Raising capital through Regulation A+ requires compliance with many legal guidelines and regulations. Imposed by the Security and Exchange Commission (SEC), these rules are set in place to protect investors and prevent fraud, which can be seen in the equity crowdfunding landscape. 

Security and Exchange Commission

The case of “United States Securities and Exchange Commission (“SEC”) v. Robert Samuel Shumake and others” highlights two fraudulent equity crowdfunding offerings conducted by 420 Real Estate, LLC and Translantic Real Estate, LLC made under multiple grounds. The defendants have been charged with violating the antifraud & registration provisions, along with violating the crowdfunding rules of the Securities Act.

Brief Case Overview: 

raising funds through Regulation A+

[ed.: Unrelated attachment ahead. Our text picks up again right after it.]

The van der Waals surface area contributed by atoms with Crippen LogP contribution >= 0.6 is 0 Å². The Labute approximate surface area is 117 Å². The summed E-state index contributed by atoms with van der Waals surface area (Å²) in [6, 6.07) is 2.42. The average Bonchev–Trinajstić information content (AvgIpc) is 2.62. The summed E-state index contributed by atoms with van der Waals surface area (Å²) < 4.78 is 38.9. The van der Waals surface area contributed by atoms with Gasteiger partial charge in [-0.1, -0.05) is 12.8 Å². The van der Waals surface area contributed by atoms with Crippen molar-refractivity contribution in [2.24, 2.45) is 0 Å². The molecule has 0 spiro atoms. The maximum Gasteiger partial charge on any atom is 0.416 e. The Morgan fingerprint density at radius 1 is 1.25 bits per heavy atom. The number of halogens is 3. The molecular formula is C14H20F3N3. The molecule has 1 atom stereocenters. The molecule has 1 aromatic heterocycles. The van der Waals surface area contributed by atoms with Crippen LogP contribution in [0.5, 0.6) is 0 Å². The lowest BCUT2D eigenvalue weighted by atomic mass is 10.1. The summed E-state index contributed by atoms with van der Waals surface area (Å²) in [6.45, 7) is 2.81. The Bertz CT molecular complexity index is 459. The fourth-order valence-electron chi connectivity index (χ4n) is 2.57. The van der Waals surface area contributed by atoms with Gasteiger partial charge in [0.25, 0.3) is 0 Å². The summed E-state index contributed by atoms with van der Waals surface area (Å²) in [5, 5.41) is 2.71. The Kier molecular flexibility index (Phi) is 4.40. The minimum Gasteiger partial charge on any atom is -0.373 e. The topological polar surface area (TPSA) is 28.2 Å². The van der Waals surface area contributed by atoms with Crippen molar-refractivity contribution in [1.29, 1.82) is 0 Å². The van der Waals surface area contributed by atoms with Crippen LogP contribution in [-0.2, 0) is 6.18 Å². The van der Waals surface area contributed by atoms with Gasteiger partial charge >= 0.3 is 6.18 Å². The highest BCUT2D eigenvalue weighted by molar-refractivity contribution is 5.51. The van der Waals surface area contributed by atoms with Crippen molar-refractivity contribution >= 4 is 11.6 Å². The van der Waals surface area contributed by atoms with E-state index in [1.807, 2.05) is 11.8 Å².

1. Sold nearly $2 million worth of securities that were not registered with the SEC nor received an exemption from the registration requirements.
  2. Made misleading and untrue statements in order to obtain money and property from investors.
  3. None of the funds from the offering proceeding were used to improve the business operations (as claimed), and instead diverted funds for personal benefit.
  4. Offering statement failed to disclose Shumake’s past criminal history and that he would be actively involved in the crowdfunding campaign.

This case emphasizes the importance of providing full and honest disclosure when marketing and raising funds through Regulation A+ crowdfunding to ensure compliance with all SEC mandated guidelines. 

business case

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